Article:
I spend my days providing virtual in-house employment counsel to companies all over the United States. My position allows me to observe work-place conflict across a wide range of industries and geographical locations. While most of the questions I field relate to compliance with employment laws, they also relate to something much more basic – fear of conflict.
Conflict is disagreement, but contrary to popular belief conflict does not always involve fighting. Conflict exists in any situation where facts, needs or fears pull people in divergent directions. When the disagreement is unpleasant, conflict elicits stress, which is a basic self-defense mechanism. According to Joshua Gowin, PhD, stress tells our brains one of two things: I’m hurt, or I’m about to be hurt. If we believe we’ve been hurt, we release adrenaline within seconds and cortisol within minutes, which causes us to become impulsive. Ever send that panicked email you instantly regretted? You can thank the one-two punch of adrenaline and cortisol for that. Moreover, even stress over an anticipated conflict activates our stress response, leading to that sick feeling that something bad is about to happen. We experience this anticipative stress in most long-term conflicts with peers; we worry about some harmful outcome that might happen—or not. The danger with stress caused by both immediate and anticipated conflict is that the worry itself can cause as much harm as the outcome – while you’re stressing over what might happen, your body is releasing adrenaline and cortisol as if you are actually in danger.
When stress lingers, cortisol levels remain chronically high. Chronically elevated cortisol levels are a telltale mark of depression, anxiety, and post-traumatic stress disorder (PTSD). It is also a hallmark of burnout.
Cortisol, like many hormones, has an optimum range, and too much is a problem. When stress lingers, cortisol levels remain chronically high. Chronically elevated cortisol levels are a telltale mark of depression, anxiety, and post-traumatic stress disorder (PTSD). It is also a hallmark of burnout.
This physiological response explains why we avoid perceived conflict – it isn’t pleasant. However, while it’s human nature to avoid uncomfortable conflict with others, that tactic won’t work in the long term, particularly in the workplace.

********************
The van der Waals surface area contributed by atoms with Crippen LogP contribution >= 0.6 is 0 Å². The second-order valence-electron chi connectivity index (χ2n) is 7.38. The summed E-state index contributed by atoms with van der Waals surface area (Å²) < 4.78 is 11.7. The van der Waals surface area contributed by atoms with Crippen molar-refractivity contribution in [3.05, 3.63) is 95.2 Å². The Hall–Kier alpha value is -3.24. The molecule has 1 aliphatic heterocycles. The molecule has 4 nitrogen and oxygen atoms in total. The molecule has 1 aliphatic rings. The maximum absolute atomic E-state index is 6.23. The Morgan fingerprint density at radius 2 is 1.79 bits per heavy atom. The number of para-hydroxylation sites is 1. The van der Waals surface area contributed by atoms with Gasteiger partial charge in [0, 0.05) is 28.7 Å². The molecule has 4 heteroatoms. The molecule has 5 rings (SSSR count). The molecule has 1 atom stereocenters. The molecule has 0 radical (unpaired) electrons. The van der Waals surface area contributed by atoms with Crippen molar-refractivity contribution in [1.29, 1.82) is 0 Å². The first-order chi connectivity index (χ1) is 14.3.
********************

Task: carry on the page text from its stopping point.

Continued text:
Workplace conflict isn’t limited to the problem employee who can’t get along with anyone in the department. In my experience, conflict shows up all over the workplace, and even small conflicts are often a symptom of larger problems. Unfortunately, avoiding uncomfortable conflict can be costly. According to Joseph Grenny of VitalSmarts, every unaddressed conflict wastes about eight hours of company time in gossip and other unproductive activities. Additionally, conflict avoidance can lead managers and HR to ignore important workplace compliance issues. In short, conflict avoidance, is a compliance-killer.
I firmly believe in building a culture of compliance, where organizations understand that at their root, employment laws are about treating employees well. A good place to start in building a culture of compliance is to understand that even though people often shy away from it, conflict is actually normal and healthy. In fact, healthy conflict is arguably a vital ingredient to organizational success. Experts have found that the most effective teams are those in which members feel safe enough to disagree with one another. A culture where dissent is allowed, or even encouraged, can spur innovation, diversity of thought and better decision-making.
In other words, conflict can be a good thing, and avoidance and procrastination are the real problems.